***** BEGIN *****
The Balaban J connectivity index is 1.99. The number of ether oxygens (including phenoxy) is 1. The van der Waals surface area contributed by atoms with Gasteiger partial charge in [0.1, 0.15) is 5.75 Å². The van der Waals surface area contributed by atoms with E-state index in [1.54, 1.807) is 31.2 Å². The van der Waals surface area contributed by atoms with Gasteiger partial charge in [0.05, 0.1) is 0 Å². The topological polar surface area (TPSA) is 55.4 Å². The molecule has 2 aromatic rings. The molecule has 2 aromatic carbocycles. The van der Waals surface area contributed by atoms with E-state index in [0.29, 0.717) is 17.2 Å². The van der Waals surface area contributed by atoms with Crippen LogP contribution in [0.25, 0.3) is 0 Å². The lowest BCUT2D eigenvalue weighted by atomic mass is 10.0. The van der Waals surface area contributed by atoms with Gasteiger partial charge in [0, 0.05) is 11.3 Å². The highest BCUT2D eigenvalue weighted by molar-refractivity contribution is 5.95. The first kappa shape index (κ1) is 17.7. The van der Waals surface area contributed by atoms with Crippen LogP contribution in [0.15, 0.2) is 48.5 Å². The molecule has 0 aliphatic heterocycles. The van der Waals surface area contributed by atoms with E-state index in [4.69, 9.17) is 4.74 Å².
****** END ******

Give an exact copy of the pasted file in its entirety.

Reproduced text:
The Balaban J connectivity index is 1.99. The number of ether oxygens (including phenoxy) is 1. The van der Waals surface area contributed by atoms with Gasteiger partial charge in [0.1, 0.15) is 5.75 Å². The van der Waals surface area contributed by atoms with E-state index in [1.54, 1.807) is 31.2 Å². The van der Waals surface area contributed by atoms with Gasteiger partial charge in [0.05, 0.1) is 0 Å². The topological polar surface area (TPSA) is 55.4 Å². The molecule has 2 aromatic rings. The molecule has 2 aromatic carbocycles. The van der Waals surface area contributed by atoms with E-state index in [0.29, 0.717) is 17.2 Å². The van der Waals surface area contributed by atoms with Crippen LogP contribution in [0.25, 0.3) is 0 Å². The lowest BCUT2D eigenvalue weighted by atomic mass is 10.0. The van der Waals surface area contributed by atoms with Gasteiger partial charge in [0, 0.05) is 11.3 Å². The highest BCUT2D eigenvalue weighted by molar-refractivity contribution is 5.95. The first kappa shape index (κ1) is 17.7. The van der Waals surface area contributed by atoms with Crippen LogP contribution in [0.15, 0.2) is 48.5 Å². The molecule has 0 aliphatic heterocycles. The van der Waals surface area contributed by atoms with E-state index in [4.69, 9.17) is 4.74 Å².